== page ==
Designate a digital delegate
Some banks treat digital as something better kept within the orbit of the CTO or CIO. This can be a costly mistake. CTOs and CIOs already wrestle with competing priorities such as compliance, IT and more. For digital to receive the advocacy it merits within the highest ranks of the institution, banks must designate a digital delegate—someone with a senior-level title and decision making power to execute needed changes.
A digital delegate must solely focus on transforming a bank’s overall digital strategy, which includes selecting the right tools and platforms. The digital delegate’s advantage lies in focusing on one overarching topic only. That greatly improves the odds of picking the best vendor partner for a smooth conversion.
Additionally, digital delegates serve a critical function of closely monitoring current and future changes in the digital landscape. That way, they can better anticipate where the industry will land in the next three to five years. This foresight and strategic planning is a must for banks eager to compete with national institutions.
Identify early adopters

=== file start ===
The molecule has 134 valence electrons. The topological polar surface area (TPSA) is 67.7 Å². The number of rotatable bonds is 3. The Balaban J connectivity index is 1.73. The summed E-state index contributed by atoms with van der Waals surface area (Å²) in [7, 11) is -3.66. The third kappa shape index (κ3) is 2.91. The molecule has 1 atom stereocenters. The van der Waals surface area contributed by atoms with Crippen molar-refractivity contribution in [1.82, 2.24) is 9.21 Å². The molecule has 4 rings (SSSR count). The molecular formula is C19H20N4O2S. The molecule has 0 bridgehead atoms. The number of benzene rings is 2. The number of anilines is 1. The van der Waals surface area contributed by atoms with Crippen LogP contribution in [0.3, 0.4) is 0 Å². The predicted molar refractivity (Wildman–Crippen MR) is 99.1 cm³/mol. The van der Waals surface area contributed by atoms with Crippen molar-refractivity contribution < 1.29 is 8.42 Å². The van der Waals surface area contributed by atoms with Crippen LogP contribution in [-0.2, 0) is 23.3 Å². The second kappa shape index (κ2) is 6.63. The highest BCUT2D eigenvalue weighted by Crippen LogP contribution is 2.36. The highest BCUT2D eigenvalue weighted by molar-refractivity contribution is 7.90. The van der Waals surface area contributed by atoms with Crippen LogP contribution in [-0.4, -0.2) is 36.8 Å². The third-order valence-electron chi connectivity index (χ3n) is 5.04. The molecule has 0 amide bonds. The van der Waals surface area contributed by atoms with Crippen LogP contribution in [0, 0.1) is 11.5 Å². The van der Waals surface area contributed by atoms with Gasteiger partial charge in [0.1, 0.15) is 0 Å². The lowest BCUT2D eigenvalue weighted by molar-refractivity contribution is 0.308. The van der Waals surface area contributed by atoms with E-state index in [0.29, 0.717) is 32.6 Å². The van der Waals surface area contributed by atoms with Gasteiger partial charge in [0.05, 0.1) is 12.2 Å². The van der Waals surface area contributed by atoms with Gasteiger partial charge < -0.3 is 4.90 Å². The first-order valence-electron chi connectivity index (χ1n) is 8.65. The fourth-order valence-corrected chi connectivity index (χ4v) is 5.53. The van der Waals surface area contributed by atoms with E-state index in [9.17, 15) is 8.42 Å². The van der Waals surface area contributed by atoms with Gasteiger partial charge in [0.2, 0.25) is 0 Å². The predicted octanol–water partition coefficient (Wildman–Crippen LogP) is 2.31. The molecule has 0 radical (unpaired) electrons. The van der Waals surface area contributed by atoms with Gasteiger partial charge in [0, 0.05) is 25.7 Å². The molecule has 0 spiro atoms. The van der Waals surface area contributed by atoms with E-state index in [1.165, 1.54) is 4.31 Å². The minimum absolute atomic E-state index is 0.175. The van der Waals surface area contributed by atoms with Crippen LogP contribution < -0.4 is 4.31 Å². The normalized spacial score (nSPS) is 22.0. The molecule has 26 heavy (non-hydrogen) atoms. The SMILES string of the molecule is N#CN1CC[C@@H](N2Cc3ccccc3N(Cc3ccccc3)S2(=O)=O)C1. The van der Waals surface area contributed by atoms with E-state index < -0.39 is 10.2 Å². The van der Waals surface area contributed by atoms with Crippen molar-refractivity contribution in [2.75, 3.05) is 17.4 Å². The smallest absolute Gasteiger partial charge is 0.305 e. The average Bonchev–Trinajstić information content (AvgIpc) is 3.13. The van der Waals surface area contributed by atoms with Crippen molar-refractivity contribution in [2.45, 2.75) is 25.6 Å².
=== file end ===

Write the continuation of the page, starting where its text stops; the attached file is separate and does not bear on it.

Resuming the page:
Large technology companies such as Apple categorize their customers by purchasing behaviors, such as early adopters, fast followers or laggards. Banks should likewise consider categorization. By identifying strong early adopters to test new platforms—such as tech-savvy employees or even loyal customers—banks can digest and act on the feedback before offering updates to the entire customer base. This allows institutions to correct or modify any kinks or bugs and make the wider rollout more seamless.
Foster a one-team mentality
Digital conversions succeed when the entire team is on board and excited about the project from start to finish. From the executive level all the way to bank tellers, all-in support boosts the adoption level of digital initiatives. Strategies to foster this culture include frequent status updates, participation incentives and celebratory events at major milestones.
This one-team mentality should extend beyond the internal team to the bank’s digital banking partner. The right technology provider should align with the bank’s strategy and goals for growth. The most successful digital conversions result from a true bank-tech provider partnership, characterized by open, two-way communication that addresses challenges and opportunities.
No doubt that banks have a long list of priorities to juggle at any given time: compliance, security and IT among them. But they can no longer relegate digital experience to the backburner. Even with all the trials surrounding digital conversion, banks can ease pain points and achieve success when they give younger generations decision-making power, choose a digital delegate, leverage early adopters and promote a unified team mentality. For in the final analysis, digital power begins with driven partners and dedicated people.
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Carrie Nelson is senior vice president, support and services at D3 Banking Technology.